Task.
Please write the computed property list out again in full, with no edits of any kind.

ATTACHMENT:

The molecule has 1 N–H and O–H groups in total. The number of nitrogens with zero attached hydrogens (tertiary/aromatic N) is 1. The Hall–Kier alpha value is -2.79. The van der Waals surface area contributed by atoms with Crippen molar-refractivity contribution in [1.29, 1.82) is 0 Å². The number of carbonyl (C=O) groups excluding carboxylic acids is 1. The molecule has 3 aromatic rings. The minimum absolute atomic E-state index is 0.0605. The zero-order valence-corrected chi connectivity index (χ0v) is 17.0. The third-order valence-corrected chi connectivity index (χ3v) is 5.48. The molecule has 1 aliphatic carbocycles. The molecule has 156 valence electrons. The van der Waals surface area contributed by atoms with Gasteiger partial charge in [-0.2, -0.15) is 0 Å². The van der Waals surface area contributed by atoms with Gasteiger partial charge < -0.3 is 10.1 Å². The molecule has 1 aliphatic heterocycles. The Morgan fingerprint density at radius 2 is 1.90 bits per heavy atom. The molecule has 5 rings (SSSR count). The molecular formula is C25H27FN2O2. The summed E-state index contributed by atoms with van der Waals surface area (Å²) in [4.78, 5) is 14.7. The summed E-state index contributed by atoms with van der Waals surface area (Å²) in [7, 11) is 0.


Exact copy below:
The molecule has 1 N–H and O–H groups in total. The number of nitrogens with zero attached hydrogens (tertiary/aromatic N) is 1. The Hall–Kier alpha value is -2.79. The van der Waals surface area contributed by atoms with Crippen molar-refractivity contribution in [1.29, 1.82) is 0 Å². The number of carbonyl (C=O) groups excluding carboxylic acids is 1. The molecule has 3 aromatic rings. The minimum absolute atomic E-state index is 0.0605. The zero-order valence-corrected chi connectivity index (χ0v) is 17.0. The third-order valence-corrected chi connectivity index (χ3v) is 5.48. The molecule has 1 aliphatic carbocycles. The molecule has 156 valence electrons. The van der Waals surface area contributed by atoms with Gasteiger partial charge in [-0.2, -0.15) is 0 Å². The van der Waals surface area contributed by atoms with Gasteiger partial charge < -0.3 is 10.1 Å². The molecule has 1 aliphatic heterocycles. The Morgan fingerprint density at radius 2 is 1.90 bits per heavy atom. The molecule has 5 rings (SSSR count). The molecular formula is C25H27FN2O2. The summed E-state index contributed by atoms with van der Waals surface area (Å²) in [4.78, 5) is 14.7. The summed E-state index contributed by atoms with van der Waals surface area (Å²) in [7, 11) is 0.